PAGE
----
You can use WP menu builder to build menus


6 ratings, avg : 4.83

A traditional Greek summer dish with two twists. It’s made in the slow cooker with practically no effort, and it’s laced with harissa to give it a bit of a kick! Definitely a keeper, especially when we have more courgettes (zucchini) than we know what to do with.

You may know of briam already, either from summer holidays in Greece, or Greek friends in your corner of the world, or even my own post about how it brings back childhood summer memories. Basically it’s a version of ratatouille. Here, the most commonly used vegetables are courgettes (zucchini), aubergines (eggplant) and potatoes. Many people also use green peppers (or even red nowadays), carrots, and herbs. Briam always has onions, often garlic, and usually tomato (mostly fresh grated, since it’s a summer dish). All this yumminess is tossed in lots of olive oil and slow roasted till soft and caramelized.

My version has been adapted to work in the slow cooker. To begin with, all my attempts had a little something missing. Until the last two experiments. The issues I had were mostly to do with the aubergines and the tomato, so I skipped the first, and turned to paste for some flavour without the watery results of the second. Fresh tomatoes have a very high water content, so they were turning my briam into a bland vegetable soup. You can of course make briam without tomato, that’s allowed, but specifically for the slow cooker I feel the veggies need some rich, tasty redness. The more concentrated the tomato, the more it thickens in the crockpot, so I gave paste a go. It worked brilliantly. If you’re reading from the UK, please note it’s tomato puree I’m on about (it’s called paste in the US).

The other day while I was making a final briam test batch (just to triple check the recipe and measurements), I opened the fridge and realised I was out of tomato paste. Oh the horror! While scanning the shelves (“…but I’m sure I had some somewhere!”) my eye fell on a small jar of harissa. Harissa is a Tunisian paste made of a variety of red peppers, spices, herbs and garlic. It looks very much like tomato paste, but is of course much spicier! It took me all but a second to decide I would try that instead. The Mister doesn’t eat briam, so making it spicy was ok since I would be eating it all myself anyway!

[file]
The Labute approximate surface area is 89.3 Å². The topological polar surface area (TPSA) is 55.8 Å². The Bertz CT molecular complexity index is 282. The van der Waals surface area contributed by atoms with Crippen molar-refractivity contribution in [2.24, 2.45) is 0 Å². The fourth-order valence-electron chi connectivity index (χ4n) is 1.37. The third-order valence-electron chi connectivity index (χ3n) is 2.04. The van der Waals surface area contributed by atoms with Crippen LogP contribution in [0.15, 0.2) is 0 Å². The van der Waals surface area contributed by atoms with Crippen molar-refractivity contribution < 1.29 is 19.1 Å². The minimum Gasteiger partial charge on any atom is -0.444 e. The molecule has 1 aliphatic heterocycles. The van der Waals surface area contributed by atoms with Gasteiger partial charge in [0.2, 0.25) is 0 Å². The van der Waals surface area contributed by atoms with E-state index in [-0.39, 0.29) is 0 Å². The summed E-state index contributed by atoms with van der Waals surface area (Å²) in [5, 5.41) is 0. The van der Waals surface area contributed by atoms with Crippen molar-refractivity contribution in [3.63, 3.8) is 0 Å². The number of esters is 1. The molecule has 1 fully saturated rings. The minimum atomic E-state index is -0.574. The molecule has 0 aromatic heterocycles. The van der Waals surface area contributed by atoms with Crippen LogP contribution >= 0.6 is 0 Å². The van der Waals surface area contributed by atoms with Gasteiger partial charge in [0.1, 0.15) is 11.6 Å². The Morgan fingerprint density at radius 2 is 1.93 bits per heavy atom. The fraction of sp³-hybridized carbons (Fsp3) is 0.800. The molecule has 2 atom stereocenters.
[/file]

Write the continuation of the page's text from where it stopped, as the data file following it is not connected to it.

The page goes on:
Result? Delicious. Both the tomato paste and the harissa are great options, it just depends on whether you want a more classic approach to a traditional Greek dish, or whether you want to give it an exotic flair. I say, try both ways! It’s a brilliant, healthy, tasty dish, ideal for meatless Mondays or vegetarian and vegan diets. How do you serve it? With lots of fresh bread and lots (and lots) of feta cheese (ok that’s not for vegans). Come to think of it, briam would also make a great side dish. Oh and one last thing… if you live somewhere hot, try your leftovers cold from the fridge the next day!


500gr baby potatoes, washed and peeled if desired

260-300gr (about 4) carrots

500-520gr (about 5) courgettes (zucchini)

160-200gr (about 2) onions

180gr (about 2) plum tomatoes (see Show Me)

1 Tbs fresh dill, finely chopped (optional)

1 1/2 tsp salt, coarse

1 tsp oregano, dried

75ml (5 Tbs) olive oil, good quality

120ml (1/2 cup) hot water

1 Tbs harissa or 2 Tbs tomato paste (puree in UK)

Show me more ideas and suggestions

I use plum tomatoes because they have less water than regular ones. I also only quarter them, not chop them, so as to keep them in larger pieces. You can omit them, or substitute with about 50gr of roughly chopped sundried tomatoes which also suit this dish perfectly. (50gr is about 3-4 tomato halves, I use the ones packed in oil)

Step 1

Put the potatoes in the bottom of the slow cooker, halving any large ones. Cut the carrots and courgettes into thick slices or chunks and add to the pot. Quarter the onions and the tomatoes, and add those too. You don’t need to mix at this stage.

Step 2

Sprinkle the dill, salt and oregano over the vegetables. Pour the olive oil over the top. Mix the paste into the hot water till dissolved and pour over the veggies.

Step 3

Cook on low for about 9 hours or until the potatoes are soft and have taken a reddish hue. Your veg might seem fully cooked earlier, but it’s important to leave it until it sort of caramelises and becomes nice and shiny and dark in colour. To start with, there won’t be much liquid in the pot so it’s a good idea to stir after the first few hours and then again towards the end of cooking.

Step 4

Serve with lots of fresh crusty bread and feta cheese. It’s also nice with Greek yoghurt. Check this post for other ideas on what to do with your leftovers.

-The weight of the vegetables mentioned is after prep. I generally don’t like giving numbers of veggies as measurements, because one medium zucchini in the States might be double in size compared to one medium zucchini in Greece. Or an organic carrot might be a third of the size of a regular one even in the same country. So try and go by weight, even though I’ve mentioned the quantity of ingredients I myself used.
-You may think this recipe has a lot of oil. Well, it might indeed be a lot when you consider that you don’t need any when cooking in a slow cooker. However, this is a Greek dish that is traditionally cooked in a lot of olive oil, and trust me it does make all the difference in taste and texture when converted to a crockpot recipe.  Without it the dish is quite bland, so please don’t skimp on it.

6 ratings, avg : 4.83

So, what do you think? Leave me a comment!

No comments yet